Down Periscope: The Submarine Crew that Grew Taller

Kent Keithby Dr. Kent M. Keith
Chief Executive Officer
Greenleaf Center for Servant Leadership Asia
Monday, October 14, 2013

 

Down PeriscopeDown Periscope is a 1996 film starring Kelsey Grammar as Tom Dodge, a Lt. Commander in the U.S. Navy. Twice, Dodge has been turned down for command. Admiral Winslow decides to give Dodge a final chance to prove he is worthy by devising a war game to test the U. S. Navy’s harbor defenses. He assigns Dodge the USS Stingray, a run-down diesel submarine commissioned in 1958. Dodge’s task is to be a non-conventional, renegade captain who leads a rebel diesel against the U. S. nuclear navy. “Don’t think by the book, think like a pirate,” Winslow tells him.

Admiral Graham, the bad guy in the movie, wants Dodge to fail. So he hand picks all the “strange” or “useless” members of the submarine corps he can find and assigns them to Dodge for the war game. Furthermore, Graham decides to assign a woman officer to the submarine as a “trial program” to see how well a female officer can work with men. As the movie begins, all the cards are stacked against Dodge—he just can’t succeed.

Dodge does succeed, of course, partly because it’s a feel-good movie, but also because in his own zany way, he does what servant-leaders do. He begins by accepting the crew he has been assigned. He teases them and he cajoles them, but above all, he accepts them, and they know it. When they realize that Dodge accepts them, they become committed to him, and together they become an idiosyncratic but effective team.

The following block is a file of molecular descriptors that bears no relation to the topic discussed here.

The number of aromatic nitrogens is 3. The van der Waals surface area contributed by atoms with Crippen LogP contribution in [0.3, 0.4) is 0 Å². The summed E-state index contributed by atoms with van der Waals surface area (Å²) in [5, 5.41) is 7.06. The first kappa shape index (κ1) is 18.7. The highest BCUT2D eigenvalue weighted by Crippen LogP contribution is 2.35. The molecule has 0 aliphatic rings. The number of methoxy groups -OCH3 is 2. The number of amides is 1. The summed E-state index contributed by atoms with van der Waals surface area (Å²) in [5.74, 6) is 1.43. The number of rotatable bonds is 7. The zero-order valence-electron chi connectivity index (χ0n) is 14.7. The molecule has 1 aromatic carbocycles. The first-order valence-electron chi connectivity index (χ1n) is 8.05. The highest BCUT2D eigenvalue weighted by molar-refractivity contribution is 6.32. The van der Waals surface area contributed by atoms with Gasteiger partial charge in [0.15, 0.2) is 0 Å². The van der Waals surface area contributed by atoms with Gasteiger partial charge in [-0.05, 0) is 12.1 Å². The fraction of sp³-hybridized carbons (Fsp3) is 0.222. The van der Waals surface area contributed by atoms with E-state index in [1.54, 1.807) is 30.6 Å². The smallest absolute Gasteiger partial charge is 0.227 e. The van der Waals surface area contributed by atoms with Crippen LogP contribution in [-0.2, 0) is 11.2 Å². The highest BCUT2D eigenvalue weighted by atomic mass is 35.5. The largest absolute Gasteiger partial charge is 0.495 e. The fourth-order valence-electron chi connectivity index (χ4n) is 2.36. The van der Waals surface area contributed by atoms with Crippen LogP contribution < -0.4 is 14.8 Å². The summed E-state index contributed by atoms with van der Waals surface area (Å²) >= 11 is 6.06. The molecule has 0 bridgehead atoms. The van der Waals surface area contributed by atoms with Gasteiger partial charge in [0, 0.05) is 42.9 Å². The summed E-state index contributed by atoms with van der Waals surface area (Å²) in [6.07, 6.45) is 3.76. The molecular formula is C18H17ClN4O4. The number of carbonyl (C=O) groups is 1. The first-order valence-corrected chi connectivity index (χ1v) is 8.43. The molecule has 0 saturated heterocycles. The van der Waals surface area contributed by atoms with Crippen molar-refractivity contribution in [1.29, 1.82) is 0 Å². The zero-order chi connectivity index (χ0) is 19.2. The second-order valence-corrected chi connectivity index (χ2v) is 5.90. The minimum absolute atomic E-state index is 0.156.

While he accepts the crew for who and what they are, Dodge knows that he also needs to draw out their best and help them grow. So he gets the athlete in the crew to climb the conning tower in the dark and rain when they need to string up some lights. He gets the sonar officer to imitate whale songs in order to mislead a nuclear sub. And he takes a big risk to help Lt. Lake, the female officer, grow. Dodge wants Lt. Lake to guide the submarine between the propellers of a tanker so they can escape radar detection by the Navy fleet. He knows she is qualified or capable of doing to do it, but she declines. Dodge takes over, intentionally doing it badly until, at the last minute, she steps in, barking out the right orders and saving them from disaster. Afterwards, she beams. She did it.

In The Servant as Leader, Greenleaf urged us to be tolerant of the imperfections of others. He argued that even a person who is immature, stumbling, inept, or lazy is capable of great dedication and heroism if he is wisely led. The servant-leader welds together an effective team of imperfect people “by lifting them up to grow taller than they would otherwise be.” At the end of Down Periscope, the triumphant crew marches onto the dock in formation and salutes Admiral Winslow. It is not the same crew that first greeted Lt. Commander Dodge at the beginning of the movie. They have all grown taller.

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